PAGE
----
It is not the job of the Hans Wilsdorf Foundation, the charitable trust that owns Rolex, to be charitable to its competitors. Its role is to make money that can be dispersed to good causes; indeed its tax free status depends on this pledge.
The world’s biggest traditional watchmaker wants to stay that way, and has the support of thousands of retail partners around the world committed to throw their weight behind the cause.
The two biggest partners, Lucerne-based Bucherer and Leicester (UK)-based Watches of Swtizerland Group (formerly known as Aurum Holdings) are retail giants on their own missions to expand, particularly in the United States. Recent acquisitions by these groups include Mayors in Florida, Tourneau, which has boutiques across the United States, showrooms within the Wynn Resort in Las Vegas and Baron & Leeds with outlets in California and Hawaii.
The destinies of Watches of Switzerland Group, Bucherer and Rolex are bound so tightly together that neither of the retail groups would risk major strategic acquisitions without first checking it is okay with Rolex. Every acquisition has been for businesses with multiple Rolex authorised dealer accounts, and those deals would not have gone ahead if there was any danger that the accounts would be withdrawn.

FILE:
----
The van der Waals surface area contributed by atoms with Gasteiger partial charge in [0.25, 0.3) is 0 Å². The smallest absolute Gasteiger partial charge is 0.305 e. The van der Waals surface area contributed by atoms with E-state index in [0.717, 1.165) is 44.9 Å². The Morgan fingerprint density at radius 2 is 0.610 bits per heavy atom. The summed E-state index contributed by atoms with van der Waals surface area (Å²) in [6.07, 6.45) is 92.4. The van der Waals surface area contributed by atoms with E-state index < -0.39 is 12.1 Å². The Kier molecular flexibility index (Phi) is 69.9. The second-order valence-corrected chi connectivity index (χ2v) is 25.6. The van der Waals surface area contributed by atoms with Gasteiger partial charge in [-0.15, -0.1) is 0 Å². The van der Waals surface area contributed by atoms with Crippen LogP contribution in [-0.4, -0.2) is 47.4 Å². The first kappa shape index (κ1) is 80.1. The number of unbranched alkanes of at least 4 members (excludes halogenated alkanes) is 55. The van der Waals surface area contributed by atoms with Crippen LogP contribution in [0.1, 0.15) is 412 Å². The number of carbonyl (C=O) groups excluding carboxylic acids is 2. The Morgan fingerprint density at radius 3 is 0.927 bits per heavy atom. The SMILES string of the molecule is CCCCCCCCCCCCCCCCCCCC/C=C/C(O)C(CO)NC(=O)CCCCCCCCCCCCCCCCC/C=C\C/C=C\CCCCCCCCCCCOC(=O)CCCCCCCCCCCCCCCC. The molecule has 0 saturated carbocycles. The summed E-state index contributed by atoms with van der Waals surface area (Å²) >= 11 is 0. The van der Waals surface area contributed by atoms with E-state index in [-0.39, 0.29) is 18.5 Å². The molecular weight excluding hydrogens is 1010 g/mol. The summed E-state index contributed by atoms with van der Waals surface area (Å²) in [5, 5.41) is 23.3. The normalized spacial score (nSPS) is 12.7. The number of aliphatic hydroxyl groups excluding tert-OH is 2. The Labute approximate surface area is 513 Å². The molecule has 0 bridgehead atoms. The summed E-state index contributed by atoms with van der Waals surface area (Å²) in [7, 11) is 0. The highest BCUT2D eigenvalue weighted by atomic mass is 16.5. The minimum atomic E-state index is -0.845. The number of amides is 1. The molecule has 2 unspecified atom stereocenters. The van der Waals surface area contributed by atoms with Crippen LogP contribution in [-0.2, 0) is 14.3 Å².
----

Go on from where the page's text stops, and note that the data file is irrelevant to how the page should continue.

They tolerate this — in fact they celebrate it — because no brand comes close to delivering the pulling power of Rolex. Having Rolex defines a store to its customers, has customers racing to buy or join a waiting list for the latest models that are always in short supply, and relegates every other competitor in a 50 mile radius to second best status.
In good times, even competing brands to Rolex have not been too distressed. Rolex brings affluent customers into stores and kindles their love of prestige watches. Other brands like Omega, TAG Heuer and Breitling ride on the coat tails.
Rolex sales are up this year in most territories and they’re gobbling up market share at the expense of rival Swiss brands. The question is whether a brand with monopoly power is healthy for the market. If not, Rolex may need to remember its more charitable instincts and leave a little more space for competitors.